PM’s Seat Hangs On Asian Vote

PM's seat hangs on Asian vote

Chris Johnston, Bennelong
The Age
November 20, 2007

THE little Chinese girls are standing in perfect rows in the classroom with dead-straight backs and heads held high as they sing Edelweiss in two languages in Bennelong.

Down in the yard the boys do martial arts, elsewhere there's craft and dancing. It's the Feng Hua Chinese community school with 200 pupils in total and on weekends they take over the Eastwood Primary School in the Asian centre of the Prime Minister's very multicultural Sydney seat.

Bennelong is now a place with twice the national average of people who don't speak English at home. Howard has never visited the Feng Hua school. Labor's Maxine McKew has been three times. They like her here. They admire Howard because he is the leader of the country, but they are warm towards McKew because she is warm to them.

“It's from her heart, it's not pretend,” says the community school's head teacher, Caroline Xu. “She's not just shake hands and go, she's like a friend. Some people, you feel with them like you can't touch, can't talk. But she smile, she happy.”

Xu says not many outside of the Chinese community in Bennelong knew her vibrant community school existed. “The first time Maxine came here she felt very surprised and interested to see us. She said she very much liked our lovely music,” she says.

And so the little girls sing Edelweiss together. First in Mandarin, then in English: “small and white, clean and bright bless my homeland forever”. It's modern Australian multiculturalism in a nutshell.

Parents volunteer here. I meet Kevin and Amanda Shi, of nearby Ryde. Kevin is a duty manager in a hotel, Amanda works in a hospital laboratory. His name was anglicised from Guo Jian and he thinks it's funny that it's the same as Kevin Rudd and that “Guo Jian” means “develop country”.

But still, “most Chinese people,” he says, “they keep it in their heart. They won't tell who they vote for.” The couple worry about interest rates. “We are the middle class,” Shi says. “We are working people.”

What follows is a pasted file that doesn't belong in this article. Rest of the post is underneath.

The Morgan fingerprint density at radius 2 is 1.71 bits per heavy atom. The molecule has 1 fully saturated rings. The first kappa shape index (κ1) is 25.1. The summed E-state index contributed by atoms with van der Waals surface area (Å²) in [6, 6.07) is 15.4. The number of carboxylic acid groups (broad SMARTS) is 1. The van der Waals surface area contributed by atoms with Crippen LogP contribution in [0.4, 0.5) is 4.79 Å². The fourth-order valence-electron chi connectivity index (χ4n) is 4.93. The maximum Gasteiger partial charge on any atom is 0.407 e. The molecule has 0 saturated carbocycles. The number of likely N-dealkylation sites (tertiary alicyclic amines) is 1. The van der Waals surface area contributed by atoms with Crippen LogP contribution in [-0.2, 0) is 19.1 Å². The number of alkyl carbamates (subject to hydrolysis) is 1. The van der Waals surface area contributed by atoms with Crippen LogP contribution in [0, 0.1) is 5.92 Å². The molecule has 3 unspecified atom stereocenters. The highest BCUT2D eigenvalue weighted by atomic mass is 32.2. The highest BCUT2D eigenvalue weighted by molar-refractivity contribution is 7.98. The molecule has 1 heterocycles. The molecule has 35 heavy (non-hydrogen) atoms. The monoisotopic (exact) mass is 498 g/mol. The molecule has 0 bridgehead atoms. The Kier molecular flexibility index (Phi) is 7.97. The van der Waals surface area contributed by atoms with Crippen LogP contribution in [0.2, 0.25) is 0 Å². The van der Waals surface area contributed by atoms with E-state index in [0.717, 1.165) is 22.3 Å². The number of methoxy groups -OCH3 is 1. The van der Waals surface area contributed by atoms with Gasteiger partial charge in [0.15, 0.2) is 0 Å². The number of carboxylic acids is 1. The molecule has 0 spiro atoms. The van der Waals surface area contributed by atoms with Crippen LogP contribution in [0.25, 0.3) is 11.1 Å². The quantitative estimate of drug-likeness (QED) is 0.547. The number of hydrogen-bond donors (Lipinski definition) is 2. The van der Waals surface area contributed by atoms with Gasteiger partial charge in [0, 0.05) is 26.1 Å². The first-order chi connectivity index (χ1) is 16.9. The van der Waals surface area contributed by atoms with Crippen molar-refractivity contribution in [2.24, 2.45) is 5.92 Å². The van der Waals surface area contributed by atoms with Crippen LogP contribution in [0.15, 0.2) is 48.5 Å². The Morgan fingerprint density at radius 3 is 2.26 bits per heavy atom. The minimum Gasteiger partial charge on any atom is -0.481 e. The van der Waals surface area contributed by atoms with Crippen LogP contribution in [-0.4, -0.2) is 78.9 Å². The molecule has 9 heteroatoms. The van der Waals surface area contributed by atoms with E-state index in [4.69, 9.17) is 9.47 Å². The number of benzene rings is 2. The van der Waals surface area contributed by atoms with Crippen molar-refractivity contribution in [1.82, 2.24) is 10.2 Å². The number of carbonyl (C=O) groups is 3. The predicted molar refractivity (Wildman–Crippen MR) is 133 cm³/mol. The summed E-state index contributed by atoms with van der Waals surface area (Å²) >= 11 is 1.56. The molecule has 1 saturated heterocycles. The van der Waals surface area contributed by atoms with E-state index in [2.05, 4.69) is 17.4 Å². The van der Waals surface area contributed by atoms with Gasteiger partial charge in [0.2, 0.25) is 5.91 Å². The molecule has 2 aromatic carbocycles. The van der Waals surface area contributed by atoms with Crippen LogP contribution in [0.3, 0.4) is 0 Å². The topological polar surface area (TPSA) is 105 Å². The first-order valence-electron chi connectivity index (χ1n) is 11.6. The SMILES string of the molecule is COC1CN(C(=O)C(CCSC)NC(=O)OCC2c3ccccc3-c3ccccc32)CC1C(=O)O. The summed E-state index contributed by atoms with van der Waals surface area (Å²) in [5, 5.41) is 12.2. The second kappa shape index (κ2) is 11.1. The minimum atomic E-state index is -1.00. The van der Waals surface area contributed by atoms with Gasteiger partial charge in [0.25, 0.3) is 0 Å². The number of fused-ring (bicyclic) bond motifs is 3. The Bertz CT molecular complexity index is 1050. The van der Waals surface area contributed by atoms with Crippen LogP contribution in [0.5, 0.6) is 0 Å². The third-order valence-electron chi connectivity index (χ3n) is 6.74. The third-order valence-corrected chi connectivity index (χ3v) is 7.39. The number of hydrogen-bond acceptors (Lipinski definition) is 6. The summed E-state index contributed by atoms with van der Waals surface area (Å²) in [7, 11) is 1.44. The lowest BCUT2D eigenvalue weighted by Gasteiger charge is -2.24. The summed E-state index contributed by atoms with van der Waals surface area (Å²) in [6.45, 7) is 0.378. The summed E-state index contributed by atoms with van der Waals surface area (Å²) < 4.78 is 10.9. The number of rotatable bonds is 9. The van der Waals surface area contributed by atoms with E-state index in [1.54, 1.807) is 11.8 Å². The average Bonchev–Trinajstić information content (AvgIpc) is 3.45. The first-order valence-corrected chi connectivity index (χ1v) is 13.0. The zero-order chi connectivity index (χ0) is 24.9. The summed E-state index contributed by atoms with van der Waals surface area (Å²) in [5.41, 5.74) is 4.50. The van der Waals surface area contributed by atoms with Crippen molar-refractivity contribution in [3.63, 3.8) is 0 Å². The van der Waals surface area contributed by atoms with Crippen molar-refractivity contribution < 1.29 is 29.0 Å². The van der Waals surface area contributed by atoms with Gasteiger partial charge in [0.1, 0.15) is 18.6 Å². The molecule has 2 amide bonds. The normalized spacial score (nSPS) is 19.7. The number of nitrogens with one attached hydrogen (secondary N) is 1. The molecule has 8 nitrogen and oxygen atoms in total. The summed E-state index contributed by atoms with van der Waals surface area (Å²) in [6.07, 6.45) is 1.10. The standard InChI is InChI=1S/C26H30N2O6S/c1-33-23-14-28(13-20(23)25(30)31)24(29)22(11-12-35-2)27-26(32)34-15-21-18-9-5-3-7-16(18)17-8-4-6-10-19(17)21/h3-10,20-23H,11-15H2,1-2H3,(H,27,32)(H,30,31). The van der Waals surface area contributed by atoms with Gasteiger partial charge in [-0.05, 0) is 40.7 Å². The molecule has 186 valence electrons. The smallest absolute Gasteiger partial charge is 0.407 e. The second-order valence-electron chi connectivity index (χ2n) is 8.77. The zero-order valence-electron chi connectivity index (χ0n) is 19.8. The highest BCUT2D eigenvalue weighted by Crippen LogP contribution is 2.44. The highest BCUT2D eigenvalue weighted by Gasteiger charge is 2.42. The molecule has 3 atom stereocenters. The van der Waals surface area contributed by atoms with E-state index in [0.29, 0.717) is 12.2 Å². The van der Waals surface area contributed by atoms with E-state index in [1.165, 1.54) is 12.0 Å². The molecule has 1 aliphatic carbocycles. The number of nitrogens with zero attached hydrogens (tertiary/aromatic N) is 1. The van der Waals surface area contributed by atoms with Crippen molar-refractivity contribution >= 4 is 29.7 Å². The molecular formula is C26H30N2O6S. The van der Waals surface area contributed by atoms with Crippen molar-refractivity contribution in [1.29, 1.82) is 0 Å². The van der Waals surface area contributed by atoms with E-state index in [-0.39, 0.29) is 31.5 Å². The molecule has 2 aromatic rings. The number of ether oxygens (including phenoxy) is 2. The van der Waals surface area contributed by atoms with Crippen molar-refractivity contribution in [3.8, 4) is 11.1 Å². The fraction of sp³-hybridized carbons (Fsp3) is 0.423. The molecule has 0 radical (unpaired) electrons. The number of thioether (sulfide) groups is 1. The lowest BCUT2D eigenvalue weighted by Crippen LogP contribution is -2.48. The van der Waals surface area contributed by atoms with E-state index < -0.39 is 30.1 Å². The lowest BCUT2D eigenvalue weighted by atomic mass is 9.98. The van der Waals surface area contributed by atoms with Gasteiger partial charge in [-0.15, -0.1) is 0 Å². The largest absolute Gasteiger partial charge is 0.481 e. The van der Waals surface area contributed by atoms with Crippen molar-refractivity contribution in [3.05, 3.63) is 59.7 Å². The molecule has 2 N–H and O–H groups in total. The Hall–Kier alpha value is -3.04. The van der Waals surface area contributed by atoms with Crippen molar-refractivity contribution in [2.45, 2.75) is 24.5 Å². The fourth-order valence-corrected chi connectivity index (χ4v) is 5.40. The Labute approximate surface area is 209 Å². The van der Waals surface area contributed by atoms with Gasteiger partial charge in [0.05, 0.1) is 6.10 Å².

But they worry more about education, the same as many Chinese parents. They're looking at the differences between Labor and Liberal on schools before they vote. It's possible that the Prime Minister will lose his seat. The ethnic vote is big, but unpredictable.

The Shis, like most parents here, think McKew is good but they also feel Howard has helped them do all right in this country. That's despite reservations about migrant policy and old comments from him when he was in opposition about slowing Asian immigration. What they both really hate is Iraq. “Please,” says Shi, “please, no war.”

Howard made a fleeting visit to another Chinese school in Eastwood last Saturday, where he handed out awards and said: “Chinese-Australians have made a remarkable contribution to this country.”

Then on Sunday he visited a Korean church. He holds the electorate by a little over 4%, or 3500 votes.

Chinese in Bennelong number 12,000 the second-largest such community in Australia. The suburb of Epping, where McKew lives, is known to some white locals as “Ee-ping”. Koreans number about 5000 in the seat. Then there's the 7000 Italian-Australians and 4000 Armenians.

Yesterday McKew spent an hour at the Ryde Multicultural Centre. “Mainly with the old people,” said president Hagop Meguerbitchian, who is Armenian. “Indonesians, Lebanese, Syrians.”

McKew told her audience of 60 that she would like to be invited back whether she won Bennelong or not. She said the area having moved to it from Mosman six months ago was her community now.

Tomorrow Bennelong's battlers